A Different Kind of Pork (in France)

There is a big government crisis in France following the arson of several trucks and blocking of traffic on several main national arteries for several days. The problem is that the French don’t eat enough pork. Pig farmers are angry at the government, of course. (You read this right.)

It’s worth learning French just to read abut this, our future under Bernie Sanders: “Crise du porc : la cotation reprendra mardi


About Jacques Delacroix

I write short stories, current events comments, and sociopolitical essays, mostly in English, some in French. There are other people with the same first name and same last name on the Internet. I am the one who put up on Amazon in 2014: "I Used to Be French: an Immature Autobiography" and also: "Les pumas de grande-banlieue." To my knowledge, I am the only Jacques Delacroix with American and English scholarly publications. In a previous life, I was a teacher and a scholar in Organizational Theory and in the Sociology of Economic Development. (Go ahead, Google me!) I live in the People’s Green Socialist Republic of Santa Cruz, California.
This entry was posted in Current Events. Bookmark the permalink.

5 Responses to A Different Kind of Pork (in France)

  1. TIge d'airain says:

    As a matter of fact we, the French people, do not eat enough pork, we are too much busy eating the mad cow meat generously provided by our socialist government. I suggest that Bernard Sanders join his French socialist friends to help them solving this pork issue.

  2. Tige d’Airain: Please, tell us more about the role of government in pork prices. Americans have never heard of anything like it.

  3. TIge d'airain says:

    Tige d’airain is a retired French engineer. (JD)

    More than its predecessors our present government is inspired by the so called « colbertism » economical doctrin. Jean- Baptiste Colbert was the prime minister as well as the Finance minister of king Louis XIV. The “colbertism” is based on the idea that the State is in charge of ruling the economy.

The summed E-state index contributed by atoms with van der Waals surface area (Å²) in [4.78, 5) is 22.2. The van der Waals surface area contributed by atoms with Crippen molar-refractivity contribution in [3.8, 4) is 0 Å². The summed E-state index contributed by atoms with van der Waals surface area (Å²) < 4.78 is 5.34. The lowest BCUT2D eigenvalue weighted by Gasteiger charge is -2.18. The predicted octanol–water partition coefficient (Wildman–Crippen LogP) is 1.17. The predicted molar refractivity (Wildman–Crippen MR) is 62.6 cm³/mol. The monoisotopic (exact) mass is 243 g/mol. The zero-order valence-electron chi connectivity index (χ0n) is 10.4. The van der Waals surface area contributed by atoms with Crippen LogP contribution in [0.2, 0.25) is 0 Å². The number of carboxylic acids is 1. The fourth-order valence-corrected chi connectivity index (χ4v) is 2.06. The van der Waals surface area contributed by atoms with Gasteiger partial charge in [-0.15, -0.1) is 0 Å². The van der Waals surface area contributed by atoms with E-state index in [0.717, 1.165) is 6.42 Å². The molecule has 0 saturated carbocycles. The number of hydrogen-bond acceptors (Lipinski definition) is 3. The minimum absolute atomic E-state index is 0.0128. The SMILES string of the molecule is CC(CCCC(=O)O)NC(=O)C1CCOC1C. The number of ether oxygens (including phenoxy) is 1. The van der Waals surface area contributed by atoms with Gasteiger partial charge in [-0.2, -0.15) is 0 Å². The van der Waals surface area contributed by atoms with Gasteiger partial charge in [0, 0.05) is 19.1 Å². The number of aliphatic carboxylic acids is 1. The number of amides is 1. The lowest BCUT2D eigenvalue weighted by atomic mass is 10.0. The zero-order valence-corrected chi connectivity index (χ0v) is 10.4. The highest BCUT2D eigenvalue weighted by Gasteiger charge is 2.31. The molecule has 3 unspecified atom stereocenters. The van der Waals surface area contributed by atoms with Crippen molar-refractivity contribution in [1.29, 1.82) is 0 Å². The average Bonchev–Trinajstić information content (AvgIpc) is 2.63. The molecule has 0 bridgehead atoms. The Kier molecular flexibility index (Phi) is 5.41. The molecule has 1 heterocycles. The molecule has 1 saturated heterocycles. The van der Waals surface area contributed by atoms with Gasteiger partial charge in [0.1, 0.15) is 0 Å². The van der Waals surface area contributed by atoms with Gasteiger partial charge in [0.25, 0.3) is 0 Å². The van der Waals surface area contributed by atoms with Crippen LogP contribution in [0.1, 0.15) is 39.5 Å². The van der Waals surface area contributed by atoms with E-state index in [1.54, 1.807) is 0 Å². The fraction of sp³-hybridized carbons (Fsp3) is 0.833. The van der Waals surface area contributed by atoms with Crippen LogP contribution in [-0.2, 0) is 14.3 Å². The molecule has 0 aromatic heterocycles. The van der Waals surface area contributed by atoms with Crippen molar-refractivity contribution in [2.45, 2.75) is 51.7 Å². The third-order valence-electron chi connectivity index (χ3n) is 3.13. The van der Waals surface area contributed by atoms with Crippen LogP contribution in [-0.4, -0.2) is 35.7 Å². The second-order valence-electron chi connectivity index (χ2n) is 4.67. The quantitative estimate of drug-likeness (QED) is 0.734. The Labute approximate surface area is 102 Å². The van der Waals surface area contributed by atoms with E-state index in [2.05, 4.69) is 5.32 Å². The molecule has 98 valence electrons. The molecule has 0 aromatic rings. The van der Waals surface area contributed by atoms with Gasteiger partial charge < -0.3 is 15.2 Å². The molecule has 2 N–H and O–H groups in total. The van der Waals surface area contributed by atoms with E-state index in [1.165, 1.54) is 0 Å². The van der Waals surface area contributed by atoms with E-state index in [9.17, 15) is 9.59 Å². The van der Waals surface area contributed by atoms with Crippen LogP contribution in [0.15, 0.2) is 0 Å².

Although about 350 years have elapsed since this doctrine was in use it appears that it has more or less soaked the action of all the french governments since then. As an example the ministry currently in charge of agriculture tries to oblige the companies who turn the basic pork meat into final goods to buy these basic products at a fixed price which doesn’t comply with the present market. The pork crisis is governed by 2 factors:

      1. the current market price for the pork standard meat is lower than the cost price for the French farmers,
      2. the transformation companies refuse to pay the farmers a price determined by an other method than the supply and demand.

    Obviously, since we are living in an open worldwide economy, the government doesn’t succeed to dictate its policy and is unable to resolve the situation.

    In reality the origin of the problem is the unbearable burden of the French public expense with the consequence that the cost prices for many goods and services have become uncompetitive. As an example the cost price for the pork farmers include such an high level of tax paid to the government that they simply cannot pay themselves at the end of the month.

    The lack of competitiveness of the French products is in fact the major problem of the country with as a first consequence the highest unemployment rate in our history.

    We have no evidence that the government has understood that and has undertaken the necessary steps to reduce the public expense.

    In this moment the country would have needed to have a President but we only had François Hollande! God bless him.

  4. Well done. Thank you very much.

Leave a Reply

Fill in your details below or click an icon to log in:

WordPress.com Logo

You are commenting using your WordPress.com account. Log Out /  Change )

Google+ photo

You are commenting using your Google+ account. Log Out /  Change )

Twitter picture

You are commenting using your Twitter account. Log Out /  Change )

Facebook photo

You are commenting using your Facebook account. Log Out /  Change )


Connecting to %s